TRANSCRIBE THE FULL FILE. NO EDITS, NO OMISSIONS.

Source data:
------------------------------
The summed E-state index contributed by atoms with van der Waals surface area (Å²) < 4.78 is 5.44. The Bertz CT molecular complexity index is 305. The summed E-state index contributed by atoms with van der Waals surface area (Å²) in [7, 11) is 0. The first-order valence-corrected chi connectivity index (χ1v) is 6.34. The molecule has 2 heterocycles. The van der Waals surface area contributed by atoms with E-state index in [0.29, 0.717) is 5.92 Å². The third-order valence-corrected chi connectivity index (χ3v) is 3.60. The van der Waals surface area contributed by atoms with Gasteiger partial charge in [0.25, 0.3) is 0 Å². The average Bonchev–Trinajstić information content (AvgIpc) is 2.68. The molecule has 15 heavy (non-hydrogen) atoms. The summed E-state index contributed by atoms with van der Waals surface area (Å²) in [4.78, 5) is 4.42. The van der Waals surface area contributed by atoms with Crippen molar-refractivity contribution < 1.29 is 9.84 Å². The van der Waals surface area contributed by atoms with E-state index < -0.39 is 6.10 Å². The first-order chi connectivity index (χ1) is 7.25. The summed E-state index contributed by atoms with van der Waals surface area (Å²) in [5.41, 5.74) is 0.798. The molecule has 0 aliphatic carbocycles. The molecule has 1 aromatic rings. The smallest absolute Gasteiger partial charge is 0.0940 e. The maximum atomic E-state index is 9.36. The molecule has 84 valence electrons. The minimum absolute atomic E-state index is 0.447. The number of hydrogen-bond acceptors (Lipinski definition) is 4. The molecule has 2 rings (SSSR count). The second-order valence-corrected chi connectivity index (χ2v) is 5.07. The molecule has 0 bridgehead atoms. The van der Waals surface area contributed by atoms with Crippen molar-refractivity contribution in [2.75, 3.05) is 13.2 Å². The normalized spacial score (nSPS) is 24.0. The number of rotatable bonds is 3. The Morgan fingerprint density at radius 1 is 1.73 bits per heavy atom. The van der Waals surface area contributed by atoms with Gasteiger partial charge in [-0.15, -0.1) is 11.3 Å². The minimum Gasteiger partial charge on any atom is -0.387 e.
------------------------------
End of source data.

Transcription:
The summed E-state index contributed by atoms with van der Waals surface area (Å²) < 4.78 is 5.44. The Bertz CT molecular complexity index is 305. The summed E-state index contributed by atoms with van der Waals surface area (Å²) in [7, 11) is 0. The first-order valence-corrected chi connectivity index (χ1v) is 6.34. The molecule has 2 heterocycles. The van der Waals surface area contributed by atoms with E-state index in [0.29, 0.717) is 5.92 Å². The third-order valence-corrected chi connectivity index (χ3v) is 3.60. The van der Waals surface area contributed by atoms with Gasteiger partial charge in [0.25, 0.3) is 0 Å². The average Bonchev–Trinajstić information content (AvgIpc) is 2.68. The molecule has 15 heavy (non-hydrogen) atoms. The summed E-state index contributed by atoms with van der Waals surface area (Å²) in [4.78, 5) is 4.42. The van der Waals surface area contributed by atoms with Crippen molar-refractivity contribution < 1.29 is 9.84 Å². The van der Waals surface area contributed by atoms with E-state index < -0.39 is 6.10 Å². The first-order chi connectivity index (χ1) is 7.25. The summed E-state index contributed by atoms with van der Waals surface area (Å²) in [5.41, 5.74) is 0.798. The molecule has 0 aliphatic carbocycles. The molecule has 1 aromatic rings. The smallest absolute Gasteiger partial charge is 0.0940 e. The maximum atomic E-state index is 9.36. The molecule has 84 valence electrons. The minimum absolute atomic E-state index is 0.447. The number of hydrogen-bond acceptors (Lipinski definition) is 4. The molecule has 2 rings (SSSR count). The second-order valence-corrected chi connectivity index (χ2v) is 5.07. The molecule has 0 bridgehead atoms. The van der Waals surface area contributed by atoms with Crippen molar-refractivity contribution in [2.75, 3.05) is 13.2 Å². The normalized spacial score (nSPS) is 24.0. The number of rotatable bonds is 3. The Morgan fingerprint density at radius 1 is 1.73 bits per heavy atom. The van der Waals surface area contributed by atoms with Gasteiger partial charge in [-0.15, -0.1) is 11.3 Å². The minimum Gasteiger partial charge on any atom is -0.387 e.